In the first instalment of a rivalry that seems certain to feature in Grand Slam finals over the next decade, Japan’s world #19 Naomi Osaka takes on the woman ranked just one spot below her, Aryna Sabalenka. Neither has yet celebrated their 21st birthday, Sabalenka only left her teens four months ago, but both have big games and bigger ambitions. Both are also looking to reach their first Grand Slam quarterfinal. But will it be Osaka or Sabalenka who takes their place in the last eight?
As mentioned above, this will be the first meeting between Osaka and Sabalenka on Tour. In terms of experience it is fairly even, although Osaka, the elder of the two by eight months, does have a slight edge. This is her second-time in the fourth round at a Major after also reaching this stage at the Australian Open earlier this year. She also won the title in Indian Wells in March. Sabalenka’s best results have come more recently, with a title in Connecticut and a semifinal run in Ohio.
Path to the fourth round
Osaka’s US Open campaign began with a first-round victory over Germany’s Laura Siegemund, who she dismissed 6-3 6-2 to set up a clash with Israel’s Julia Glushko in the round of 64. It proved to be another dominant victory for the Japanese as she hammered Glushko 6-2 6-0. Awaiting her in the third round was Aliaksandra Sasnovich, who has had some great wins this year but had a day to forget against Osaka, who won the match without losing a game.
Sabalenka, who arrived in New York virtually straight after winning her first title in New Haven, opened her tournament with a 6-0 4-6 6-4 victory over the USA’s Danielle Collins. That win sent her into the second round for the first time in her career at the US Open, where she faced former finalist Vera Zvonareva who she beat 6-3 7-6. She then scored a stunning upset win over Petra Kvitova 7-5 6-1 to bring the Czech’s miserable year at the Slams to an end.
How do they match up?
Both Osaka and Sabalenka are tremendously powerful and are well-capable of simply hitting their opponents off the court. Indeed, that is exactly what Osaka, who has won 18 games in a row and lost just seven in the whole tournament so far, the lowest of any player by some distance, has done. Winners have been flowing off her racquet, with 50 so far. She has also been playing well behind her first serve, winning at least 75% of the points when she has landed it in every match.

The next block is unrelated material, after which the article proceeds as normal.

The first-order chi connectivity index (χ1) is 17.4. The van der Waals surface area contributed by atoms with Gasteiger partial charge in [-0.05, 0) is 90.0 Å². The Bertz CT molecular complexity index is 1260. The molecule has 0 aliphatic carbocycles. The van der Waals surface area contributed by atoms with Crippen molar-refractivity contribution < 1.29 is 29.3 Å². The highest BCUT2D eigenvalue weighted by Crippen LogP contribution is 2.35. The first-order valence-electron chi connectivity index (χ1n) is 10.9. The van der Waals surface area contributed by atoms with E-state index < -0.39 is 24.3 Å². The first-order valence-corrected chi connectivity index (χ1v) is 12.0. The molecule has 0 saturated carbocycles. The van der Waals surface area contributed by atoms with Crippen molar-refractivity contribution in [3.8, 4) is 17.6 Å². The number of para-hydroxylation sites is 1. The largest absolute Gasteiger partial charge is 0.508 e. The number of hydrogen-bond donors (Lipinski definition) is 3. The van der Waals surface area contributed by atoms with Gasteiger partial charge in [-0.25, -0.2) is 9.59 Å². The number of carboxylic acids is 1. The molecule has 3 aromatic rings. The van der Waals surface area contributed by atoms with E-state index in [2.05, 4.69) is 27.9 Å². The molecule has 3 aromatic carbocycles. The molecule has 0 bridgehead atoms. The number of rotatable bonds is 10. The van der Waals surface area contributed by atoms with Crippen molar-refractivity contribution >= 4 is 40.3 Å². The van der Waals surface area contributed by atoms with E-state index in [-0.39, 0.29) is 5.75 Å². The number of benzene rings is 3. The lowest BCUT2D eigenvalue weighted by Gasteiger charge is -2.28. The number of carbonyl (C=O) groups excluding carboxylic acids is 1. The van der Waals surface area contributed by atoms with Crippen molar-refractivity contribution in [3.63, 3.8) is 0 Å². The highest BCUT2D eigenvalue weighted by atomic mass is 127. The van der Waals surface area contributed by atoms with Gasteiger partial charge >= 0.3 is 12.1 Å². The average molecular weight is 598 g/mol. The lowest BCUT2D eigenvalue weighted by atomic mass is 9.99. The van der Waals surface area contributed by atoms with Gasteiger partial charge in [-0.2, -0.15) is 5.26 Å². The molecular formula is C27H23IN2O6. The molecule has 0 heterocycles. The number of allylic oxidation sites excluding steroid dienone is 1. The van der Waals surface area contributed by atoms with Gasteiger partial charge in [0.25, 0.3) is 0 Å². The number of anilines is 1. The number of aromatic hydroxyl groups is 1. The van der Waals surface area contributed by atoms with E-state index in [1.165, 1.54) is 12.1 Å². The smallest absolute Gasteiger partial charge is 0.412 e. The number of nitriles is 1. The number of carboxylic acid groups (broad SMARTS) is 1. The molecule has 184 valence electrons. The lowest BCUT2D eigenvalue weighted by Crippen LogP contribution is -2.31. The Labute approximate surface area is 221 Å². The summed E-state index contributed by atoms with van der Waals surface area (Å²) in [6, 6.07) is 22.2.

But none of her previous three opponents boast anything like the power of Sabalenka. The Belarusian has already struck 86 winners, which included hammering 21 past Kvitova at the cost of just 15 unforced errors. Those are hugely impressive numbers against a player of Kvitova’s quality. With both players so naturally aggressive, getting the first strike in will be crucial. Whoever is able to quickly seize control of the most points seems almost certain to emerge the victor.
This match is not a case of unstoppable force meets immovable object. More like unstoppable force crashes headlong into unstoppable force. And watching that collision promises much. Sabalenka is playing the best tennis of her life and has won 12 of her last 13 matches, including the last eight in a row. Osaka was untouchable in the first week. But what may count in Osaka’s favour is her greater energy reserves. In such a tight-match, that could be crucial. Osaka in three.
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